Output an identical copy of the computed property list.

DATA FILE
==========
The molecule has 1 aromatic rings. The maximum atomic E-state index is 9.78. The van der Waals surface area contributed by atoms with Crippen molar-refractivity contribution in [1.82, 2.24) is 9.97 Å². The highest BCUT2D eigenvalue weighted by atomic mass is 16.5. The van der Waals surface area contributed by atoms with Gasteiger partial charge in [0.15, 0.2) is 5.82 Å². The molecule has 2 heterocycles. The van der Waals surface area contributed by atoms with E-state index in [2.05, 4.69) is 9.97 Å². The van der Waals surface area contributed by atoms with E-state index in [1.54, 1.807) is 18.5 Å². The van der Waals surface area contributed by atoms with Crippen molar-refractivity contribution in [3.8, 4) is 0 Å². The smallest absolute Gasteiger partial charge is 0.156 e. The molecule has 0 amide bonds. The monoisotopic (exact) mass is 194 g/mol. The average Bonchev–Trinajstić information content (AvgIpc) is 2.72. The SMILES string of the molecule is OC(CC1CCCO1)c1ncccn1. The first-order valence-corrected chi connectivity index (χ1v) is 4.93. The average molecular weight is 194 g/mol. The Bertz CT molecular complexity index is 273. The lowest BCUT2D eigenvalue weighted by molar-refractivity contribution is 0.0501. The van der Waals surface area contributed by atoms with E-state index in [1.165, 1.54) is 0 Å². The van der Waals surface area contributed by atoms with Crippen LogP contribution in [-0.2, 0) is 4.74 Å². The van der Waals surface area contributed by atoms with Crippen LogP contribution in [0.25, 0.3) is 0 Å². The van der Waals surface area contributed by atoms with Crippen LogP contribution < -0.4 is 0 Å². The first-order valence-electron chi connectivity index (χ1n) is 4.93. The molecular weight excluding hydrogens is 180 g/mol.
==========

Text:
The molecule has 1 aromatic rings. The maximum atomic E-state index is 9.78. The van der Waals surface area contributed by atoms with Crippen molar-refractivity contribution in [1.82, 2.24) is 9.97 Å². The highest BCUT2D eigenvalue weighted by atomic mass is 16.5. The van der Waals surface area contributed by atoms with Gasteiger partial charge in [0.15, 0.2) is 5.82 Å². The molecule has 2 heterocycles. The van der Waals surface area contributed by atoms with E-state index in [2.05, 4.69) is 9.97 Å². The van der Waals surface area contributed by atoms with E-state index in [1.54, 1.807) is 18.5 Å². The van der Waals surface area contributed by atoms with Crippen molar-refractivity contribution in [3.8, 4) is 0 Å². The smallest absolute Gasteiger partial charge is 0.156 e. The molecule has 0 amide bonds. The monoisotopic (exact) mass is 194 g/mol. The average Bonchev–Trinajstić information content (AvgIpc) is 2.72. The SMILES string of the molecule is OC(CC1CCCO1)c1ncccn1. The first-order valence-corrected chi connectivity index (χ1v) is 4.93. The average molecular weight is 194 g/mol. The Bertz CT molecular complexity index is 273. The lowest BCUT2D eigenvalue weighted by molar-refractivity contribution is 0.0501. The van der Waals surface area contributed by atoms with E-state index in [1.165, 1.54) is 0 Å². The van der Waals surface area contributed by atoms with Crippen LogP contribution in [-0.2, 0) is 4.74 Å². The van der Waals surface area contributed by atoms with Crippen LogP contribution in [0.25, 0.3) is 0 Å². The van der Waals surface area contributed by atoms with Crippen LogP contribution < -0.4 is 0 Å². The first-order valence-electron chi connectivity index (χ1n) is 4.93. The molecular weight excluding hydrogens is 180 g/mol.